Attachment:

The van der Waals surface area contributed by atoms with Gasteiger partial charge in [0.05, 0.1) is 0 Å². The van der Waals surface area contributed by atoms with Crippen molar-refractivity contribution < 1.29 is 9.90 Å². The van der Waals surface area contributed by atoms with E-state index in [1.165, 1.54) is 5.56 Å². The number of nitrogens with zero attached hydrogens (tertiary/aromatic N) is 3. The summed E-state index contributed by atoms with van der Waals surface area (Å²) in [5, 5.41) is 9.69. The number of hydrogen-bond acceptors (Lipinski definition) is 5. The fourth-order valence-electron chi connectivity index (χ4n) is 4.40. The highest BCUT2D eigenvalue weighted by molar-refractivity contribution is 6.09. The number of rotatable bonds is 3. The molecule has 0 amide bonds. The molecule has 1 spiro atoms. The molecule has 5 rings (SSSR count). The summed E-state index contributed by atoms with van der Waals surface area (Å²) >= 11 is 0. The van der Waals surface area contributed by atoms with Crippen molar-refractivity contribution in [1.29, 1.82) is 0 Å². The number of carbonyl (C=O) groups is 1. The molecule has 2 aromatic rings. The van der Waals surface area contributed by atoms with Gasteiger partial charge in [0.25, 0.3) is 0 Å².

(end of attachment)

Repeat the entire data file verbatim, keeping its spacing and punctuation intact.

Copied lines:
The van der Waals surface area contributed by atoms with Gasteiger partial charge in [0.05, 0.1) is 0 Å². The van der Waals surface area contributed by atoms with Crippen molar-refractivity contribution < 1.29 is 9.90 Å². The van der Waals surface area contributed by atoms with E-state index in [1.165, 1.54) is 5.56 Å². The number of nitrogens with zero attached hydrogens (tertiary/aromatic N) is 3. The summed E-state index contributed by atoms with van der Waals surface area (Å²) in [5, 5.41) is 9.69. The number of hydrogen-bond acceptors (Lipinski definition) is 5. The fourth-order valence-electron chi connectivity index (χ4n) is 4.40. The highest BCUT2D eigenvalue weighted by molar-refractivity contribution is 6.09. The number of rotatable bonds is 3. The molecule has 0 amide bonds. The molecule has 1 spiro atoms. The molecule has 5 rings (SSSR count). The summed E-state index contributed by atoms with van der Waals surface area (Å²) >= 11 is 0. The van der Waals surface area contributed by atoms with Crippen molar-refractivity contribution in [1.29, 1.82) is 0 Å². The number of carbonyl (C=O) groups is 1. The molecule has 2 aromatic rings. The van der Waals surface area contributed by atoms with Gasteiger partial charge in [0.25, 0.3) is 0 Å².